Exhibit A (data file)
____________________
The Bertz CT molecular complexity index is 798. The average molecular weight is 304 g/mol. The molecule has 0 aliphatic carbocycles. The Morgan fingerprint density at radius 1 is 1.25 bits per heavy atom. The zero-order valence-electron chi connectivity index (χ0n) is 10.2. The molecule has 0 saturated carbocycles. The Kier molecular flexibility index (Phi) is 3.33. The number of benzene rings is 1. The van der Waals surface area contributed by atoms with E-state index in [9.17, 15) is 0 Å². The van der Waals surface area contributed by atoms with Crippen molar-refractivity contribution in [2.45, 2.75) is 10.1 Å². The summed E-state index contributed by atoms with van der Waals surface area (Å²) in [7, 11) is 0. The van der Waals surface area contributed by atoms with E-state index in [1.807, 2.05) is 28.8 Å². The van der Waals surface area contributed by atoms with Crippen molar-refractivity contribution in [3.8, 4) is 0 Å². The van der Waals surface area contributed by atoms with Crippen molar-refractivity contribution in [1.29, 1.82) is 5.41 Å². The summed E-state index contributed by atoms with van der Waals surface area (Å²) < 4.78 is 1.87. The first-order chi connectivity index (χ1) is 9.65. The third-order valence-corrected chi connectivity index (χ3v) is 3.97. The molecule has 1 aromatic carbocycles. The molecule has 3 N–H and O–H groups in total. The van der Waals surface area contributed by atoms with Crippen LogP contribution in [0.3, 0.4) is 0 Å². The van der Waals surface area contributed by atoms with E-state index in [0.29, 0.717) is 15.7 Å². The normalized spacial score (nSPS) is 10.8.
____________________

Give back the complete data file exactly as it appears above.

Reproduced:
The Bertz CT molecular complexity index is 798. The average molecular weight is 304 g/mol. The molecule has 0 aliphatic carbocycles. The Morgan fingerprint density at radius 1 is 1.25 bits per heavy atom. The zero-order valence-electron chi connectivity index (χ0n) is 10.2. The molecule has 0 saturated carbocycles. The Kier molecular flexibility index (Phi) is 3.33. The number of benzene rings is 1. The van der Waals surface area contributed by atoms with E-state index in [9.17, 15) is 0 Å². The van der Waals surface area contributed by atoms with Crippen molar-refractivity contribution in [2.45, 2.75) is 10.1 Å². The summed E-state index contributed by atoms with van der Waals surface area (Å²) in [7, 11) is 0. The van der Waals surface area contributed by atoms with E-state index in [1.807, 2.05) is 28.8 Å². The van der Waals surface area contributed by atoms with Crippen molar-refractivity contribution in [3.8, 4) is 0 Å². The van der Waals surface area contributed by atoms with Crippen molar-refractivity contribution in [1.29, 1.82) is 5.41 Å². The summed E-state index contributed by atoms with van der Waals surface area (Å²) < 4.78 is 1.87. The first-order chi connectivity index (χ1) is 9.65. The third-order valence-corrected chi connectivity index (χ3v) is 3.97. The molecule has 1 aromatic carbocycles. The molecule has 3 N–H and O–H groups in total. The van der Waals surface area contributed by atoms with Crippen LogP contribution in [0.3, 0.4) is 0 Å². The van der Waals surface area contributed by atoms with E-state index in [0.29, 0.717) is 15.7 Å². The normalized spacial score (nSPS) is 10.8.